5 ways exercise helps battle breast cancer

Although it may seem like exercising would be a difficult task for anyone undergoing treatment for breast cancer, according to doctors at Johns Hopkins, it’s one of the best things to do.

That’s because studies show that breast cancer patients who exercise have less of those nasty side effects after treatments and improved quality of life, including a better mood, less fatigue, and overall health and wellbeing.

And according to a new study, exercise could also help kill cancer cells, slow tumor growth, and improve patient outcome, especially when being treated with immunotherapy drugs.

Stimulating your natural immunity

The research, by a team of scientists at Massachusetts General Hospital and Harvard Medical School, used tumors in mouse models of human breast cancer to prove that regular aerobic exercise resulted in slower tumor growth and increased anti-tumor response, compared to sedentary mice.

Here’s how exercise battles breast cancer:

#1 – It increases and activates cytotoxic T Lymphocytes

The team found that the beneficial effects of exercise in combatting breast cancer were dependent on cytotoxic T lymphocytes, specifically CD8+ T cells. In fact, when the researchers depleted these cells in mice, tumor growth increased even in the face of exercise.

The research showed that exercise training brings these immune cells which are capable of killing cancer into the tumors and activates them.

“Humans whose tumors have higher levels of CD8+ T cells tend to have a better prognosis, respond better to treatment, and have reduced risk of cancer recurrence compared with patients whose tumors have lower levels of the immune cells, effects that were echoed by a reduced incidence of metastasis, or spread, of the cancers in mice that exercised,” said study author Rakesh K. Jain, Ph.D., director of the Steele Labs at MGH and Andrew Werk Cook Professor of Radiation Oncology at HMS.

#2 – It boosts chemokines

The researchers discovered that levels of two chemokines (known as CXCL9 and CXCL11), which are responsible for the recruitment of those CD8+ T cells that kill off cancer were increased in mice that exercised.

#3 – It enhances response to immune checkpoint blockade

CD8+ T cells are also essential for the success of drugs known as immune checkpoint inhibitors that have revolutionized therapy for many types of cancer. Sadly, these drugs have experienced only limited success in breast cancer.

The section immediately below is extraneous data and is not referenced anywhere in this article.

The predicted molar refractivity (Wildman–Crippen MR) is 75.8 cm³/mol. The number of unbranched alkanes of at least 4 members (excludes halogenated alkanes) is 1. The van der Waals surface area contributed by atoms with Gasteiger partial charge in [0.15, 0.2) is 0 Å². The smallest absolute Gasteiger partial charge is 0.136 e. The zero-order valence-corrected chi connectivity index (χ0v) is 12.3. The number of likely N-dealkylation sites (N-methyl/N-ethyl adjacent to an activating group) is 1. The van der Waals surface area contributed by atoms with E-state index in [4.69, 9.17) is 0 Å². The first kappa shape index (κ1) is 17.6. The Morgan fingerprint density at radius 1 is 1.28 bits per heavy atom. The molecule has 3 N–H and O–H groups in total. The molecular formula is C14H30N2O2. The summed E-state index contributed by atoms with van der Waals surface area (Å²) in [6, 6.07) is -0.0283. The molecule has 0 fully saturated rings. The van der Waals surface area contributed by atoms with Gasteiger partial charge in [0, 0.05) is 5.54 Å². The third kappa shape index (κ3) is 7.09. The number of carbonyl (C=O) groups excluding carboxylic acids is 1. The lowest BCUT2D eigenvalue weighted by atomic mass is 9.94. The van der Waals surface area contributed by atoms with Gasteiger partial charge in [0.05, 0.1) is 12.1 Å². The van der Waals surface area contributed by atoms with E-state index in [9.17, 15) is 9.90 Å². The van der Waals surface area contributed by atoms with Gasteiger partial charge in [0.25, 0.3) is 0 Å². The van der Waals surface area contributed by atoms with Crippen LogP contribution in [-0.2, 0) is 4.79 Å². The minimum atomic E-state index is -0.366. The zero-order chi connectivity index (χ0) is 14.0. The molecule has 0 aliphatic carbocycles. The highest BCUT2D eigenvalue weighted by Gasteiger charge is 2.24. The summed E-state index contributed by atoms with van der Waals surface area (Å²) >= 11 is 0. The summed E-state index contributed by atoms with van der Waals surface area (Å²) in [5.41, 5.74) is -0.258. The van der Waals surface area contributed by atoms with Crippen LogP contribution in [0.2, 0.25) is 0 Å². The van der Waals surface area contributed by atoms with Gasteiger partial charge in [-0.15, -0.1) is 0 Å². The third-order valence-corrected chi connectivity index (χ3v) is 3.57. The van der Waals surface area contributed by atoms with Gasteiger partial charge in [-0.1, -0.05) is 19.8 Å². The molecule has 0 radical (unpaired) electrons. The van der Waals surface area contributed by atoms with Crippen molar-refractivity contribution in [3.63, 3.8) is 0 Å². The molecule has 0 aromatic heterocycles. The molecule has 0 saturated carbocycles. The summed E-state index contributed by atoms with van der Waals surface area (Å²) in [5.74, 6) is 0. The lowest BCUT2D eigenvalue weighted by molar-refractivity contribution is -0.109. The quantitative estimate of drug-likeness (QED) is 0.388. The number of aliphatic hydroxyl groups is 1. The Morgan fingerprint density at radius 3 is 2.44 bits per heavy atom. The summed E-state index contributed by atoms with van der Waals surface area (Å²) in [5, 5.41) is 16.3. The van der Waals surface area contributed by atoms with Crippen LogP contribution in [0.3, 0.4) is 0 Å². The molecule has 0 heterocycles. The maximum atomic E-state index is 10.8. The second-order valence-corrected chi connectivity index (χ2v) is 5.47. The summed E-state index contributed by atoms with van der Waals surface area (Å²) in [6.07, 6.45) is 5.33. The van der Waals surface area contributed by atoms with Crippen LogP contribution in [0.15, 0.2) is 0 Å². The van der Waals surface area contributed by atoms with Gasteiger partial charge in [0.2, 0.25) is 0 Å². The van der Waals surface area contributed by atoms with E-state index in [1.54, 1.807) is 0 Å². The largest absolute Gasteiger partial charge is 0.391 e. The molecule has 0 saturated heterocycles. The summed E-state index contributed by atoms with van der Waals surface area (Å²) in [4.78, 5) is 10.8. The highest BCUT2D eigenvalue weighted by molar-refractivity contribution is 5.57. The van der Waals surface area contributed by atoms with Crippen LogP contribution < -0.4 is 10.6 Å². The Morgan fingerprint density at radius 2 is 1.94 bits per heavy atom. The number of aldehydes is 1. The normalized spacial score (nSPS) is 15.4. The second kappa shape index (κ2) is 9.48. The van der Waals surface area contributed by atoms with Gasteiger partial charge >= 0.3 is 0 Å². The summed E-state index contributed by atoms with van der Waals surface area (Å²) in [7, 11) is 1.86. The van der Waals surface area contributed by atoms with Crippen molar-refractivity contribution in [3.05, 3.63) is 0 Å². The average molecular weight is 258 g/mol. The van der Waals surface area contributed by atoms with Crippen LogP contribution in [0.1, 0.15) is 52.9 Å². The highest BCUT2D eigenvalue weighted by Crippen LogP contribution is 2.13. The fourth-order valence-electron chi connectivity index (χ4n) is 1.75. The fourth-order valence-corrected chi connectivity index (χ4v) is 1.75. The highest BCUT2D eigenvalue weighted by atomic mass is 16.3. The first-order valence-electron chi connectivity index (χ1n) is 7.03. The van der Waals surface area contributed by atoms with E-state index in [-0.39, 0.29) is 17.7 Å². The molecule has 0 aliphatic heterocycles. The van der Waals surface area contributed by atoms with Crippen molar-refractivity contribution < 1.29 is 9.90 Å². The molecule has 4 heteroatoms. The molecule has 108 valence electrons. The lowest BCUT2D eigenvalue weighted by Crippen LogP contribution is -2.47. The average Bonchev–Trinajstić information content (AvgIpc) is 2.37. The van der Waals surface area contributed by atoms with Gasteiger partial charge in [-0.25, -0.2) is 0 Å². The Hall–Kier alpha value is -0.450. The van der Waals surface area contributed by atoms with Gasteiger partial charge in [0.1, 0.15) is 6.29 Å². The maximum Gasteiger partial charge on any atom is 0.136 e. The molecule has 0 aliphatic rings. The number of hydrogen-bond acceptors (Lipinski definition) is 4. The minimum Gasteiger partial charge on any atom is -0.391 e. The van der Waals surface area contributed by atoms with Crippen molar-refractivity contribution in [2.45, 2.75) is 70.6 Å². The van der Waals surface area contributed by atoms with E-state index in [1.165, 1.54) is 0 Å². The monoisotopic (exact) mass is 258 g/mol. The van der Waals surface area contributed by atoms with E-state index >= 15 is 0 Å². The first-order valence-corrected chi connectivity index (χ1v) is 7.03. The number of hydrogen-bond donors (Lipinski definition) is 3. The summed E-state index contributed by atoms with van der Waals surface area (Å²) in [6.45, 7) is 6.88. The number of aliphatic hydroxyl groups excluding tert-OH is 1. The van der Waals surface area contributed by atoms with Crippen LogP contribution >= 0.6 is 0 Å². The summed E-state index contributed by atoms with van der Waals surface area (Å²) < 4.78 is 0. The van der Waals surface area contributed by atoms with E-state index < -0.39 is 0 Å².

But, that could all change with exercise…

The study showed that exercise increased the response to immune checkpoint blockade, which can allow increased action of these drugs, compared to sedentary mice.

The overall results were:

  1. a rewiring of tumor immunity
  2. increased recruitment and activation of cancer-killing immune cells
  3. a “profound reprogramming of the tumor microenvironment
  4. slower tumor growth
  5. and better outcomes!

That’s a lot of benefits from simply doing something that’s good for you anyway!

How much is enough?

So you’re probably wondering how much exercise you should get and what kind…

And luckily, the researchers answered that too.

They used daily sessions of a moderate-to-vigorous intensity, aerobic exercise that lasted 30-45 minutes per session.

For reference, moderate-intensity exercise involves working out at 50 to 70 percent of your maximum heart rate or hard enough that you can talk, but not sing.

This would include activities like:

  • Brisk walking
  • Using an elliptical machine
  • Light jogging or swimming
  • Gardening
  • Heavy housework, such as vacuuming

On the other hand, vigorous-intensity exercise occurs at a heart rate of 70 to 85 percent of your maximum heart rate. And when you try to talk, you can only get out a few words at a time – not complete sentences.

Vigorous-intensity activities are:

  • Jogging
  • Running
  • Lap swimming
  • Dancing
  • Martial arts
  • Hiking uphill

So if you’ve been diagnosed with breast cancer, it seems that exercise could be your key to battling back the tumors, slowing the growth and coming out on top. Talk to your doctor about what level of activity is best for you.

Editor’s note: Discover how to live a cancer prevention lifestyle — using foods, vitamins, minerals and herbs — as well as little-known therapies allowed in other countries but denied to you by American mainstream medicine. Click here to discover Surviving Cancer! A Comprehensive Guide to Understanding the Causes, Treatments and Big Business Behind Medicine’s Most Frightening Diagnosis!

Sources:

Target Heart Rate and Estimated Maximum Heart Rate — CDC

American Heart Association Recommendations for Physical Activity in Adults — American Heart Association

Exercise and Breast Cancer — Johns Hopkins Medicine

Exercise benefit in breast cancer linked to improved immune responses — EurekAlert!

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Dr. Adria Schmedthorst

By Dr. Adria Schmedthorst

Dr. Adria Schmedthorst is a board-certified Doctor of Chiropractic, with more than 20 years of experience. She has dedicated herself to helping others enjoy life at every age through the use of alternative medicine and natural wellness options. Dr. Schmedthorst enjoys sharing her knowledge with the alternative healthcare community, providing solutions for men and women who are ready to take control of their health the natural way.